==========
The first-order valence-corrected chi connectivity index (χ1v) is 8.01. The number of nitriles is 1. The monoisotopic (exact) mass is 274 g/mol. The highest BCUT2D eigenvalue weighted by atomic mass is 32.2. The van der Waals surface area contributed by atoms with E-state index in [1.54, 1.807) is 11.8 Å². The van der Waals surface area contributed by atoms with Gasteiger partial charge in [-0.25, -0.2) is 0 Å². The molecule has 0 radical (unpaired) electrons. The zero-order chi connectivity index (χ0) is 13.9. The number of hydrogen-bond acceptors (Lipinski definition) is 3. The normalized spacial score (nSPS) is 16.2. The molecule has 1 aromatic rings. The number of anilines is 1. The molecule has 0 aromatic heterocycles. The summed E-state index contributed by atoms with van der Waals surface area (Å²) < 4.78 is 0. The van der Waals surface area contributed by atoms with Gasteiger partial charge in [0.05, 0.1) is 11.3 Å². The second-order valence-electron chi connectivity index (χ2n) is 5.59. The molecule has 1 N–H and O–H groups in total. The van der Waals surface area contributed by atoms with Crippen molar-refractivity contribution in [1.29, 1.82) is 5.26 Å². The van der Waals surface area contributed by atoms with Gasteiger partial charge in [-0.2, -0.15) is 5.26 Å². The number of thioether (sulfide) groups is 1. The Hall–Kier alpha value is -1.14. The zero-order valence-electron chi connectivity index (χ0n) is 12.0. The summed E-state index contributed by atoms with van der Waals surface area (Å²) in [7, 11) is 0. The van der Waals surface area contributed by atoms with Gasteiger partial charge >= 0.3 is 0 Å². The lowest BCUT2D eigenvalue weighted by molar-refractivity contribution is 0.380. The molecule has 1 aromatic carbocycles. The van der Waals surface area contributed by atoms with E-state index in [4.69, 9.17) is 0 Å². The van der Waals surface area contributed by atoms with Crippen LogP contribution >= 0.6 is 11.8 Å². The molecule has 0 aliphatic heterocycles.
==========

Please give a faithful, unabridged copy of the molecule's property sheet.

The first-order valence-corrected chi connectivity index (χ1v) is 8.01. The number of nitriles is 1. The monoisotopic (exact) mass is 274 g/mol. The highest BCUT2D eigenvalue weighted by atomic mass is 32.2. The van der Waals surface area contributed by atoms with E-state index in [1.54, 1.807) is 11.8 Å². The van der Waals surface area contributed by atoms with Gasteiger partial charge in [-0.25, -0.2) is 0 Å². The molecule has 0 radical (unpaired) electrons. The zero-order chi connectivity index (χ0) is 13.9. The number of hydrogen-bond acceptors (Lipinski definition) is 3. The normalized spacial score (nSPS) is 16.2. The molecule has 1 aromatic rings. The number of anilines is 1. The molecule has 0 aromatic heterocycles. The summed E-state index contributed by atoms with van der Waals surface area (Å²) < 4.78 is 0. The van der Waals surface area contributed by atoms with Gasteiger partial charge in [0.05, 0.1) is 11.3 Å². The second-order valence-electron chi connectivity index (χ2n) is 5.59. The molecule has 1 N–H and O–H groups in total. The van der Waals surface area contributed by atoms with Crippen molar-refractivity contribution in [1.29, 1.82) is 5.26 Å². The van der Waals surface area contributed by atoms with Gasteiger partial charge in [-0.2, -0.15) is 5.26 Å². The number of thioether (sulfide) groups is 1. The Hall–Kier alpha value is -1.14. The zero-order valence-electron chi connectivity index (χ0n) is 12.0. The summed E-state index contributed by atoms with van der Waals surface area (Å²) in [7, 11) is 0. The van der Waals surface area contributed by atoms with Gasteiger partial charge >= 0.3 is 0 Å². The lowest BCUT2D eigenvalue weighted by molar-refractivity contribution is 0.380. The molecule has 1 aromatic carbocycles. The van der Waals surface area contributed by atoms with E-state index in [4.69, 9.17) is 0 Å². The van der Waals surface area contributed by atoms with Crippen LogP contribution >= 0.6 is 11.8 Å². The molecule has 0 aliphatic heterocycles.